After Constantine decided he needed support from the semi-literate multitudes, Christianity saw a rapid transition from the religion of hicks to a mainstream institution. And why not? Its followers were encouraged to shun worldly possessions, exhorted to deprive themselves of comfort and enjoyment. They considered poverty a virtue, strife a condition of salvation. They condemned themselves to hardship, and embraced a disenfranchised loserdom — which the powerful were more than happy to oblige.
Not only were the pious driven toward their paradise through a gauntlet of misery, but they were smug in the assurance that it was a reward of which their masters would be deprived. I’m sure the wealthy cried themselves to sleep, on their featherbeds, next to their mistresses.
It suits our modern ownership class that the average, the mediocre, should aspire to an opulence as distant and unlikely as a magical afterlife, while undercutting themselves and the rest of us in the interim. Affluence is the new Heaven, and for most it’s as much a fiction as the old.
For centuries, the superiority of the “Anglo-Saxon race” (honkies, crackers, WASPs; those neither brown nor Catholic) was a “scientific fact.” It wasn’t just “obvious” at the time that human evolution was a progression toward some ideal end (whiteness), but coincidentally, the researchers who’d determined this found that they belonged to the very ethnic group they’d concluded to be the apex of all life on earth. Bully for them! Likewise Rand pictures herself among the capitalist chosen ones. All the manufacturing and transportation executives are gonna need a terrible novelist to play minstrel, and serenade them with affirmations. The elite’s — and presumably Rand’s — big gripe about the masses is that they refuse to know their place.
Incidentally, since 800K copies of this stinker are sold each year (barring those folks either coerced by collectivist teachers, tricked by the glassy-eyed zealots in their lives, or overcome with paroxysms of morbid obligation — i.e. me), there’s apparently an enormous chunk of humanity ready to join the select few — the elect, so to speak.
Which raises the question of what constitutes “superiority,” since so many people are burdened with unwarranted confidence in their abilities. Here on Earth, the economy is complicated, and fucking with regulations can create opportunities for an economic minority to game the system; regardless of the bill of goods Randroids are being sold about merit (by billionaires growing fatter on subsidies and tax breaks). Our economy collapsed partly in thanks to the repeal of Glass-Steagall; a law meant to protect the hard-earned money of the middle and lower classes — while it appreciates at a miserably slow rate in commercial savings accounts — from the risks surrounding the disposable capital wealthy dick-heads stick into investment banks.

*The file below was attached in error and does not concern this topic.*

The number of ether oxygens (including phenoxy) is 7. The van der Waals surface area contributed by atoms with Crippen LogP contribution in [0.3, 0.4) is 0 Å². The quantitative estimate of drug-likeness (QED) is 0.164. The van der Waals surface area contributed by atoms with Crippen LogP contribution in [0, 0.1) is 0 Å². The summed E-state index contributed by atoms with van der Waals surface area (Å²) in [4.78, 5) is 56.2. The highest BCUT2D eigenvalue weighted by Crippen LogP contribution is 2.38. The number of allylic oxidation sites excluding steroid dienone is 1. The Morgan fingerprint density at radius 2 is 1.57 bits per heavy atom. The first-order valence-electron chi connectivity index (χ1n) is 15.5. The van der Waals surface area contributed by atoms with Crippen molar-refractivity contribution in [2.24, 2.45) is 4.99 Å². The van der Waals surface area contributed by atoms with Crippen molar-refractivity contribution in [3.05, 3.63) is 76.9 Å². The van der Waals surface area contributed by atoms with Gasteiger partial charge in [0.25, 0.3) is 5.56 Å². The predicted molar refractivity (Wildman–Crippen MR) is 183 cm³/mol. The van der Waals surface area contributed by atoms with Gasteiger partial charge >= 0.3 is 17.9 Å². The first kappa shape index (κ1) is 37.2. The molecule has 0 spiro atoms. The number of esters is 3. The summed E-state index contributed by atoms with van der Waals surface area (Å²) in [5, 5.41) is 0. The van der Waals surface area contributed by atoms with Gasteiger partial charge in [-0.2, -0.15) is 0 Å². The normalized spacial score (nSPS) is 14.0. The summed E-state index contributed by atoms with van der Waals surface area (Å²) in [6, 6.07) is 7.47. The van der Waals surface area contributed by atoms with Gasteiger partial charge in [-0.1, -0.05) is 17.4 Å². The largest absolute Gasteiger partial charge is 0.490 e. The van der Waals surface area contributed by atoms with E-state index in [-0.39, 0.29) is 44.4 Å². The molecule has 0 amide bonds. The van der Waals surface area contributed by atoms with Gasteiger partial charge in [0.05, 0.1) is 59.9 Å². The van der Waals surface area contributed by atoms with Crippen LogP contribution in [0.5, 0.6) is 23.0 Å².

The top 25 hedge fund managers make $800K an hour, while the purpose of their jobs remains largely obscure, apart from their — and their clients’ — bottomless avarice. It’s like a video game; it happens because it can, because of bugs, loopholes and mistakes, not because it makes sense. A person can have a billion dollars, but I don’t believe anyone can earn it — unless they squirt fucking cancer vaccine.
The justification granted to Rand’s characters is totally predicated on the ideas that: (a) the collateral benefit to society, which is incidental to the heroes’ solipsism (e.g. transportation, affordable and quality goods), outweighs their antipathy to that same society; and (b) that these few could do it all themselves if they wanted to, relying on an interchangeable workforce solely for menial labor (justifying exploitation). I gather that in Ayn’s view, most people scarcely deserved to live, let alone earn a wage that’d grant them opportunities to pursue ambitions beyond mindlessly grinding away their lives for the rich.
But this isn’t Gattacca; career counselors don’t scan fetal DNA to determine job potential. As soon as the playing field is skewed by things like class, race, and geography, the pure ideal of a meritocracy flies out the window. Reality is messy, so she tries to force it into the architectural planes that get her so hot and bothered.
If Rand is wrong about how the world works, her heroes are just assholes, rather than assholes with a supposedly just cause. Unfortunately for us, people take this drivel seriously, and we’re living in her world now.
You won, you morons.
Rand's ideal man: Romancing the Stone-Cold Killer: Ayn Rand and William Hickman - Michael Prescott